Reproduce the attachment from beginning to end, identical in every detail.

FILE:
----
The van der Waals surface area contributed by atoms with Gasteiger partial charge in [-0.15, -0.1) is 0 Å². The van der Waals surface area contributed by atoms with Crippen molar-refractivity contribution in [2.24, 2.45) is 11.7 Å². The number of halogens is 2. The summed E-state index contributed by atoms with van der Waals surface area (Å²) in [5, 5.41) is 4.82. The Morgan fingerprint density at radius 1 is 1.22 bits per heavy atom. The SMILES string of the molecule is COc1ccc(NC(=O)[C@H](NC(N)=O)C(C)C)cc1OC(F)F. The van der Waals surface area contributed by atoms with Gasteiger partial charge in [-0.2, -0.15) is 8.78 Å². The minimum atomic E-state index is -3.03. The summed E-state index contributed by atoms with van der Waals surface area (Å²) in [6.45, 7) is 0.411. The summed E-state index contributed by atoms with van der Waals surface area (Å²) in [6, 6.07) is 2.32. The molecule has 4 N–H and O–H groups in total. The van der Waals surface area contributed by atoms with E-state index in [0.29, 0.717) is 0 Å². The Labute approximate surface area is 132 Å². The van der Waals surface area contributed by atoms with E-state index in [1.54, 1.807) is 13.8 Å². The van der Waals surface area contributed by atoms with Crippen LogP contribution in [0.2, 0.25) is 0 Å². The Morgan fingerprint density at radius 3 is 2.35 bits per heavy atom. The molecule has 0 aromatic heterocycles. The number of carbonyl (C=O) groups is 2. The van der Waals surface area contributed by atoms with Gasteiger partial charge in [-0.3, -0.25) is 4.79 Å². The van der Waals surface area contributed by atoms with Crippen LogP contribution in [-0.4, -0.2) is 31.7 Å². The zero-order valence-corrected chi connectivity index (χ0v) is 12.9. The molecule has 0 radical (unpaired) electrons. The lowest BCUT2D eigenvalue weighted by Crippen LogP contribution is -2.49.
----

The van der Waals surface area contributed by atoms with Gasteiger partial charge in [-0.15, -0.1) is 0 Å². The van der Waals surface area contributed by atoms with Crippen molar-refractivity contribution in [2.24, 2.45) is 11.7 Å². The number of halogens is 2. The summed E-state index contributed by atoms with van der Waals surface area (Å²) in [5, 5.41) is 4.82. The Morgan fingerprint density at radius 1 is 1.22 bits per heavy atom. The SMILES string of the molecule is COc1ccc(NC(=O)[C@H](NC(N)=O)C(C)C)cc1OC(F)F. The van der Waals surface area contributed by atoms with Gasteiger partial charge in [-0.2, -0.15) is 8.78 Å². The minimum atomic E-state index is -3.03. The summed E-state index contributed by atoms with van der Waals surface area (Å²) in [6.45, 7) is 0.411. The summed E-state index contributed by atoms with van der Waals surface area (Å²) in [6, 6.07) is 2.32. The molecule has 4 N–H and O–H groups in total. The van der Waals surface area contributed by atoms with E-state index in [0.29, 0.717) is 0 Å². The Labute approximate surface area is 132 Å². The van der Waals surface area contributed by atoms with E-state index in [1.54, 1.807) is 13.8 Å². The van der Waals surface area contributed by atoms with Crippen LogP contribution in [0.2, 0.25) is 0 Å². The Morgan fingerprint density at radius 3 is 2.35 bits per heavy atom. The molecule has 0 aromatic heterocycles. The number of carbonyl (C=O) groups is 2. The van der Waals surface area contributed by atoms with Gasteiger partial charge in [-0.3, -0.25) is 4.79 Å². The van der Waals surface area contributed by atoms with Crippen LogP contribution in [-0.4, -0.2) is 31.7 Å². The zero-order valence-corrected chi connectivity index (χ0v) is 12.9. The molecule has 0 radical (unpaired) electrons. The lowest BCUT2D eigenvalue weighted by Crippen LogP contribution is -2.49.